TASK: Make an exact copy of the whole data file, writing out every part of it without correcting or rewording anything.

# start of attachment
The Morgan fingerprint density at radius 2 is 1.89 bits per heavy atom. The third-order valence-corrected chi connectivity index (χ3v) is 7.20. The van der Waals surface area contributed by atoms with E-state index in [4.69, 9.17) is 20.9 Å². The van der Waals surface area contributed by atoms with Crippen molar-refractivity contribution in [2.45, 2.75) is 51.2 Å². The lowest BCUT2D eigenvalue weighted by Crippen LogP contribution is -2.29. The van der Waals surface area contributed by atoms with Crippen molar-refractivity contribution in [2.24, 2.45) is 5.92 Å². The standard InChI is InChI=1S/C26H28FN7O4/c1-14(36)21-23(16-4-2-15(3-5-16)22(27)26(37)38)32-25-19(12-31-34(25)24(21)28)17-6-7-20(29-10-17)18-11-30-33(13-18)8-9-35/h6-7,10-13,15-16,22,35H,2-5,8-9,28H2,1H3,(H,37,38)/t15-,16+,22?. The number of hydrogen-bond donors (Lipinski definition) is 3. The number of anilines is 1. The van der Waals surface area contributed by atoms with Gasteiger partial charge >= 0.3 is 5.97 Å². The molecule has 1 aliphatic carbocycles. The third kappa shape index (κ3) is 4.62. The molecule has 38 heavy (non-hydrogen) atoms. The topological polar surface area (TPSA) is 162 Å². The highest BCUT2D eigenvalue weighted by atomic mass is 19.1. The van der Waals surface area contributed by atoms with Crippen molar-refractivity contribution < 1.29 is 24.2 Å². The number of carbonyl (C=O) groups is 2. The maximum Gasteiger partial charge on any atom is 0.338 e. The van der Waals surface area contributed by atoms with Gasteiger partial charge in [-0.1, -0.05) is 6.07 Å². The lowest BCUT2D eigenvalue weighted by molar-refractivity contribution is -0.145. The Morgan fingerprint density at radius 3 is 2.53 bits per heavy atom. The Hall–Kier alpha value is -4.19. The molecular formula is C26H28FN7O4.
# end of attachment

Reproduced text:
The Morgan fingerprint density at radius 2 is 1.89 bits per heavy atom. The third-order valence-corrected chi connectivity index (χ3v) is 7.20. The van der Waals surface area contributed by atoms with E-state index in [4.69, 9.17) is 20.9 Å². The van der Waals surface area contributed by atoms with Crippen molar-refractivity contribution in [2.45, 2.75) is 51.2 Å². The lowest BCUT2D eigenvalue weighted by Crippen LogP contribution is -2.29. The van der Waals surface area contributed by atoms with Crippen molar-refractivity contribution in [2.24, 2.45) is 5.92 Å². The standard InChI is InChI=1S/C26H28FN7O4/c1-14(36)21-23(16-4-2-15(3-5-16)22(27)26(37)38)32-25-19(12-31-34(25)24(21)28)17-6-7-20(29-10-17)18-11-30-33(13-18)8-9-35/h6-7,10-13,15-16,22,35H,2-5,8-9,28H2,1H3,(H,37,38)/t15-,16+,22?. The number of hydrogen-bond donors (Lipinski definition) is 3. The number of anilines is 1. The van der Waals surface area contributed by atoms with Gasteiger partial charge >= 0.3 is 5.97 Å². The molecule has 1 aliphatic carbocycles. The third kappa shape index (κ3) is 4.62. The molecule has 38 heavy (non-hydrogen) atoms. The topological polar surface area (TPSA) is 162 Å². The highest BCUT2D eigenvalue weighted by atomic mass is 19.1. The van der Waals surface area contributed by atoms with Crippen molar-refractivity contribution < 1.29 is 24.2 Å². The number of carbonyl (C=O) groups is 2. The maximum Gasteiger partial charge on any atom is 0.338 e. The van der Waals surface area contributed by atoms with Gasteiger partial charge in [-0.1, -0.05) is 6.07 Å². The lowest BCUT2D eigenvalue weighted by molar-refractivity contribution is -0.145. The Morgan fingerprint density at radius 3 is 2.53 bits per heavy atom. The Hall–Kier alpha value is -4.19. The molecular formula is C26H28FN7O4.